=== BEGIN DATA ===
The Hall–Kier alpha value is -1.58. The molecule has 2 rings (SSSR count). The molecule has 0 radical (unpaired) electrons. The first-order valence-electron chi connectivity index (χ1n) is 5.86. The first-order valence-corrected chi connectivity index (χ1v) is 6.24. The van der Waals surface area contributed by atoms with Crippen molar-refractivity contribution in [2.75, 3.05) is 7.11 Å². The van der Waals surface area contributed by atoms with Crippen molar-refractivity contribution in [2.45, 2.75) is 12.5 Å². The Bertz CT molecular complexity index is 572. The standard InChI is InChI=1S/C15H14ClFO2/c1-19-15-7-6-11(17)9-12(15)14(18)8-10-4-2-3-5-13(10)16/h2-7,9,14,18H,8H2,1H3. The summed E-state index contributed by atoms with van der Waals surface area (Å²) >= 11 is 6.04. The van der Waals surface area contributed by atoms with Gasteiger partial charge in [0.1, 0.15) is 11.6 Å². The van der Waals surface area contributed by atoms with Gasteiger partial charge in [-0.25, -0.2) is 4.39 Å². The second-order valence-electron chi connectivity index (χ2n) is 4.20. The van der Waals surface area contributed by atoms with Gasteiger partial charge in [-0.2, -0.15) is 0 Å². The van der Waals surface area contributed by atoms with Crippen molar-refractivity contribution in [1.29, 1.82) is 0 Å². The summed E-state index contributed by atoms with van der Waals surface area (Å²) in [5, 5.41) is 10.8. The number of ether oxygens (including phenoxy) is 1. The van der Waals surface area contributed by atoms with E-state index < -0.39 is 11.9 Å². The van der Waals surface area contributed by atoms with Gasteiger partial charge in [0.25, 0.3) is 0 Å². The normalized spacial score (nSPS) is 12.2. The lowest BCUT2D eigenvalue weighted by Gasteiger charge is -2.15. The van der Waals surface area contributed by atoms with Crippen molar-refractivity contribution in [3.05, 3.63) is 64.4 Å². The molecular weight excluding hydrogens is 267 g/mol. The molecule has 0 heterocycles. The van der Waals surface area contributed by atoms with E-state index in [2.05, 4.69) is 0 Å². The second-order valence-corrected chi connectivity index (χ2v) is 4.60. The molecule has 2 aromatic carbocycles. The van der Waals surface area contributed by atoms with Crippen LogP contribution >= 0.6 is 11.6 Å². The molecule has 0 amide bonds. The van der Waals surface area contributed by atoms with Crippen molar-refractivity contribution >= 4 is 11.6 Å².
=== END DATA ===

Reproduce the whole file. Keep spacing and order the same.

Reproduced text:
The Hall–Kier alpha value is -1.58. The molecule has 2 rings (SSSR count). The molecule has 0 radical (unpaired) electrons. The first-order valence-electron chi connectivity index (χ1n) is 5.86. The first-order valence-corrected chi connectivity index (χ1v) is 6.24. The van der Waals surface area contributed by atoms with Crippen molar-refractivity contribution in [2.75, 3.05) is 7.11 Å². The van der Waals surface area contributed by atoms with Crippen molar-refractivity contribution in [2.45, 2.75) is 12.5 Å². The Bertz CT molecular complexity index is 572. The standard InChI is InChI=1S/C15H14ClFO2/c1-19-15-7-6-11(17)9-12(15)14(18)8-10-4-2-3-5-13(10)16/h2-7,9,14,18H,8H2,1H3. The summed E-state index contributed by atoms with van der Waals surface area (Å²) >= 11 is 6.04. The van der Waals surface area contributed by atoms with Gasteiger partial charge in [0.1, 0.15) is 11.6 Å². The van der Waals surface area contributed by atoms with Gasteiger partial charge in [-0.25, -0.2) is 4.39 Å². The second-order valence-electron chi connectivity index (χ2n) is 4.20. The van der Waals surface area contributed by atoms with Gasteiger partial charge in [-0.2, -0.15) is 0 Å². The van der Waals surface area contributed by atoms with Crippen molar-refractivity contribution in [1.29, 1.82) is 0 Å². The summed E-state index contributed by atoms with van der Waals surface area (Å²) in [5, 5.41) is 10.8. The number of ether oxygens (including phenoxy) is 1. The van der Waals surface area contributed by atoms with E-state index < -0.39 is 11.9 Å². The van der Waals surface area contributed by atoms with Gasteiger partial charge in [0.25, 0.3) is 0 Å². The normalized spacial score (nSPS) is 12.2. The lowest BCUT2D eigenvalue weighted by Gasteiger charge is -2.15. The van der Waals surface area contributed by atoms with Crippen molar-refractivity contribution in [3.05, 3.63) is 64.4 Å². The molecular weight excluding hydrogens is 267 g/mol. The molecule has 0 heterocycles. The van der Waals surface area contributed by atoms with E-state index in [2.05, 4.69) is 0 Å². The second-order valence-corrected chi connectivity index (χ2v) is 4.60. The molecule has 2 aromatic carbocycles. The van der Waals surface area contributed by atoms with Crippen LogP contribution >= 0.6 is 11.6 Å². The molecule has 0 amide bonds. The van der Waals surface area contributed by atoms with Crippen molar-refractivity contribution >= 4 is 11.6 Å².